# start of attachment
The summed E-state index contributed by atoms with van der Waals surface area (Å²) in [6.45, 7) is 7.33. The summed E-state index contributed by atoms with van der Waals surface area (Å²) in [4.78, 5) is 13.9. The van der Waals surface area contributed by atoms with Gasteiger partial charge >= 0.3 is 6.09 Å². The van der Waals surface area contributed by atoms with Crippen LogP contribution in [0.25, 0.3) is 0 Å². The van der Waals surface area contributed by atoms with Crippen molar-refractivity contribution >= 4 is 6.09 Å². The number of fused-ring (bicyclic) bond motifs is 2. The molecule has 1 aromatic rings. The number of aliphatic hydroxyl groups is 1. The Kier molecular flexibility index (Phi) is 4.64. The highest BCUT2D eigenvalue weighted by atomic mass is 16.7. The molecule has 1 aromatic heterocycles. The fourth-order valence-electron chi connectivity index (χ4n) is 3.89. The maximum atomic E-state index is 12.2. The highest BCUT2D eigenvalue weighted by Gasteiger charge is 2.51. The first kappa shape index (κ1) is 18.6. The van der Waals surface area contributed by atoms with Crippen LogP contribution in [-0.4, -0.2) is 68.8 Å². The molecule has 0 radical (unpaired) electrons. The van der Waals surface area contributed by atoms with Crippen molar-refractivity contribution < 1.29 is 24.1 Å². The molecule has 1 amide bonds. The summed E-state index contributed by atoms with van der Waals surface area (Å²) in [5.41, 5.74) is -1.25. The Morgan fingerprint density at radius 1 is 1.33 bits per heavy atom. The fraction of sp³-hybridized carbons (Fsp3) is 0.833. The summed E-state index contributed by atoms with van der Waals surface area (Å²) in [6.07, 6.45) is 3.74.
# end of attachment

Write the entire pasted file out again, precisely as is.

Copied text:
The summed E-state index contributed by atoms with van der Waals surface area (Å²) in [6.45, 7) is 7.33. The summed E-state index contributed by atoms with van der Waals surface area (Å²) in [4.78, 5) is 13.9. The van der Waals surface area contributed by atoms with Gasteiger partial charge >= 0.3 is 6.09 Å². The van der Waals surface area contributed by atoms with Crippen LogP contribution in [0.25, 0.3) is 0 Å². The van der Waals surface area contributed by atoms with Crippen molar-refractivity contribution >= 4 is 6.09 Å². The number of fused-ring (bicyclic) bond motifs is 2. The molecule has 1 aromatic rings. The number of aliphatic hydroxyl groups is 1. The Kier molecular flexibility index (Phi) is 4.64. The highest BCUT2D eigenvalue weighted by atomic mass is 16.7. The molecule has 1 aromatic heterocycles. The fourth-order valence-electron chi connectivity index (χ4n) is 3.89. The maximum atomic E-state index is 12.2. The highest BCUT2D eigenvalue weighted by Gasteiger charge is 2.51. The first kappa shape index (κ1) is 18.6. The van der Waals surface area contributed by atoms with Crippen LogP contribution in [-0.4, -0.2) is 68.8 Å². The molecule has 0 radical (unpaired) electrons. The van der Waals surface area contributed by atoms with Crippen molar-refractivity contribution < 1.29 is 24.1 Å². The molecule has 1 amide bonds. The summed E-state index contributed by atoms with van der Waals surface area (Å²) in [5.41, 5.74) is -1.25. The Morgan fingerprint density at radius 1 is 1.33 bits per heavy atom. The fraction of sp³-hybridized carbons (Fsp3) is 0.833. The summed E-state index contributed by atoms with van der Waals surface area (Å²) in [6.07, 6.45) is 3.74.